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EU Labels Uber a ‘Transport Firm’, not a Digital Company


Is Uber a taxi company? The EU thinks so.

The European Court of Justice (ECJ) has found that cab-hailing service Uber should be classified as a transport business— and not a digital company— under EU regulation.

The ruling  might prove to be a crushing blow to the San Francisco-based company, which had argued it should be regarded as a mere technological middleman between drivers and possible passengers— a status that had allowed it to exploit regulatory loopholes in EU transport discipline.

The ECJ’s verdict dealt specifically with UberPop, a peer-to-peer service that connected non-professional drivers with people looking for a lift— and which Uber has recently discontinued in many countries. A Barcelona taxi union had taken the case to court, complaining that UberPop did not comply with the same stringent rules as all other cab companies.

While the ECJ’s decision was referred to a particular feature in a given city, its will be applicable across the whole European Union, with the potential to affect Uber’s operations across several key markets.

In its verdict, the ECJ said that UberPop’s purpose was “to connect, by a means of a smartphone application and for remuneration, non-professional drivers using their own vehicle with persons who wish to make urban journeys” and that that granted labelling Uber as “a service in the field of transport” under EU law.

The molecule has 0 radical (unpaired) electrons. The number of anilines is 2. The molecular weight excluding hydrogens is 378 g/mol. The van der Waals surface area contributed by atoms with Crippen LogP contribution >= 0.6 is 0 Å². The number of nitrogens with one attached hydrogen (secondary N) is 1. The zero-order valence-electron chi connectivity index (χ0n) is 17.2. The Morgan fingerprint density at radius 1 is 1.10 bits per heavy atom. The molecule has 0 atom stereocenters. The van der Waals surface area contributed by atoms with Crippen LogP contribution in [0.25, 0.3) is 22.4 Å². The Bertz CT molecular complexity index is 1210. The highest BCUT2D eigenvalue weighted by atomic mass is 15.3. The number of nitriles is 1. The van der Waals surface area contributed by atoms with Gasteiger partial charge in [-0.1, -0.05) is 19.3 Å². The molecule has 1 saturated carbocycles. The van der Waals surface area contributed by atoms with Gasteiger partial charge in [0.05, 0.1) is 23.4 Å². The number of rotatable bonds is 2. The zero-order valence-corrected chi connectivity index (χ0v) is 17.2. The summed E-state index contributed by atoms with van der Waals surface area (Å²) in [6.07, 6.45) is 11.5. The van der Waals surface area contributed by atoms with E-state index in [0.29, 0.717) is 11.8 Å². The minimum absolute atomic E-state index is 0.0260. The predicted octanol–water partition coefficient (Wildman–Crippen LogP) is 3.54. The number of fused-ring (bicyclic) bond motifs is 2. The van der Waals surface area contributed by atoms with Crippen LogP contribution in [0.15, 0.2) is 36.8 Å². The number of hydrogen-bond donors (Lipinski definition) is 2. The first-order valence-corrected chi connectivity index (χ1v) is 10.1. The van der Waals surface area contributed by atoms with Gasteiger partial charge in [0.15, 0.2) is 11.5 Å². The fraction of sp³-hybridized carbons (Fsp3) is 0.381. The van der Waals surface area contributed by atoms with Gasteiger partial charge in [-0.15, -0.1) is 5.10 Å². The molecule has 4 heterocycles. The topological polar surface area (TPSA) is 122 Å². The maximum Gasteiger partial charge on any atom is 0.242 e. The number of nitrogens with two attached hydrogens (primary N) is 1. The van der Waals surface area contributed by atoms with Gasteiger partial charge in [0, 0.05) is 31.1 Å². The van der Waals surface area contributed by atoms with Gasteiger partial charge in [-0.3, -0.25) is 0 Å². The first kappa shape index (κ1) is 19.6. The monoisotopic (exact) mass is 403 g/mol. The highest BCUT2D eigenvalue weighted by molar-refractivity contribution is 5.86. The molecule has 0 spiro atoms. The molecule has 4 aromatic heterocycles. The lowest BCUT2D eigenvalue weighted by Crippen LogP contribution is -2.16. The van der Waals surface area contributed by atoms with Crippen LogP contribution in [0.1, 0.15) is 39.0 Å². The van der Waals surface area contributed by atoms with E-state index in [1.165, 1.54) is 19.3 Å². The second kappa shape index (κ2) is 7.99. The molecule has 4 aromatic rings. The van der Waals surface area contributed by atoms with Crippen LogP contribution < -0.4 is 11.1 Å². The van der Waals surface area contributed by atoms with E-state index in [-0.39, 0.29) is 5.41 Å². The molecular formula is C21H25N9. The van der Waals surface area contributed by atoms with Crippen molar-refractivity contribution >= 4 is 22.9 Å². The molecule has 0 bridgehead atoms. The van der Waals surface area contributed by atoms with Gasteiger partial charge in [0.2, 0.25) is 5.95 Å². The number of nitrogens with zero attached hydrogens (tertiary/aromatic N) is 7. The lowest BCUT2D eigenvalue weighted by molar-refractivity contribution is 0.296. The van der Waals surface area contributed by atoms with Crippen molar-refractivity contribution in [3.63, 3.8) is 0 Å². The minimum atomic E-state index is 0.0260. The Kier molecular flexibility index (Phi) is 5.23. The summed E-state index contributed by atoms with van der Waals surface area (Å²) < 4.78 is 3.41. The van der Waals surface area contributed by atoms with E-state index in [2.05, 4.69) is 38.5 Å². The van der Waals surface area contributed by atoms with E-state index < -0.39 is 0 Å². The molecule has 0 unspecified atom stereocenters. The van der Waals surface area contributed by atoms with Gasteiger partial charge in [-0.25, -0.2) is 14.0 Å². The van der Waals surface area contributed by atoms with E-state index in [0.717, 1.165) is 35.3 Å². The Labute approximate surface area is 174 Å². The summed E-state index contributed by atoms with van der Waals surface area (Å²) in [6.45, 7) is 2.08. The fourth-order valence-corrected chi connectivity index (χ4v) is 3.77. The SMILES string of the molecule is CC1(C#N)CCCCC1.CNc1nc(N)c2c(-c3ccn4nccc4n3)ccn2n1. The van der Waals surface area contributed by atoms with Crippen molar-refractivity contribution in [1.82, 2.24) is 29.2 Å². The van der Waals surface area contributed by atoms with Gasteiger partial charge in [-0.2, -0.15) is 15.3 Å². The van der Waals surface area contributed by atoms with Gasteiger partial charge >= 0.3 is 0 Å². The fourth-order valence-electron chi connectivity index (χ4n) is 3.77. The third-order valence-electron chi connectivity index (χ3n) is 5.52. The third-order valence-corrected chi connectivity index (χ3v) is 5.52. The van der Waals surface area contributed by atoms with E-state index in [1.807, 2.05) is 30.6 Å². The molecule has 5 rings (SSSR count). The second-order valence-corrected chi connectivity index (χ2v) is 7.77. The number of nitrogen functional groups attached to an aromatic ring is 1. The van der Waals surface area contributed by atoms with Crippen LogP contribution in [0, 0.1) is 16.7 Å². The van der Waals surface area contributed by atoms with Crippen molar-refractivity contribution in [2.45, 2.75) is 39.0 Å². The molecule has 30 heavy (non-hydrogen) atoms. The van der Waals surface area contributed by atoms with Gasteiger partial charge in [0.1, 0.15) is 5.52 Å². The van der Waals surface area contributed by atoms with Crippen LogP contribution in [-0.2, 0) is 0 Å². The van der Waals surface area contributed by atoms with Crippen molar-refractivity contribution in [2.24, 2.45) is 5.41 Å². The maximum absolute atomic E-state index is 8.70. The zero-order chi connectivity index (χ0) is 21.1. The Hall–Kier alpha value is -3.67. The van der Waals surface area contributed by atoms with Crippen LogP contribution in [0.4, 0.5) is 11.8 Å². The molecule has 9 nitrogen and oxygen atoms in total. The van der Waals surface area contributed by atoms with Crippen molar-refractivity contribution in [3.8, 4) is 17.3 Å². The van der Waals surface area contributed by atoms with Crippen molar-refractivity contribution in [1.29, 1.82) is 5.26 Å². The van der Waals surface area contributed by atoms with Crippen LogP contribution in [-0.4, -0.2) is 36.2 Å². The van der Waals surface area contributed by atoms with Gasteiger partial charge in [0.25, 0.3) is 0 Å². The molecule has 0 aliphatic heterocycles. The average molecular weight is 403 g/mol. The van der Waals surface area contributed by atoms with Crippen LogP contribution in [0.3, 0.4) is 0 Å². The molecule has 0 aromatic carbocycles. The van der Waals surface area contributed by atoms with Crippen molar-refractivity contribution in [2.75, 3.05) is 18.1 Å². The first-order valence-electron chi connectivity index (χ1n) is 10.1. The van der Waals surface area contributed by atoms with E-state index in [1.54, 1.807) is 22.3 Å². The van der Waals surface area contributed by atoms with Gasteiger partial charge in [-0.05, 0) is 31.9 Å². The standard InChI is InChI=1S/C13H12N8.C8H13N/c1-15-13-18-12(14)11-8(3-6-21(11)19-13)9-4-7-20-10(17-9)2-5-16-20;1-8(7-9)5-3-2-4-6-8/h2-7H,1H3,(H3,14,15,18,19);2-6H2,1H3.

““Consequently, such a service must be excluded from the scope of the freedom to provide services in general as well as the directive on services in the internal market and the directive on electronic commerce. It follows that, as EU law currently stands, it is for the Member States to regulate the conditions under which such services are to be provided,” the ruling read.

Uber itself hastened to assure that it is already operating as a transport company in most European markets. ” “This ruling will not change things in most EU countries, where we already operate under transportation law,” the company said in a statement. “However, millions of Europeans are still prevented from using apps like ours.”

Nonetheless, as TechCrunch underlined, the ECJ’s decision will have the effect of doing away with the semantic ambiguity Uber has been exploiting for years. For instance, as an ECJ-certified transport business, Uber will have a harder time pushing the case that its drivers are freelance contractors, rather than employees.

This could in turn result in Uber having to pay employee benefits such as sick leave and holiday pay—which would make its operational costs rise by millions.

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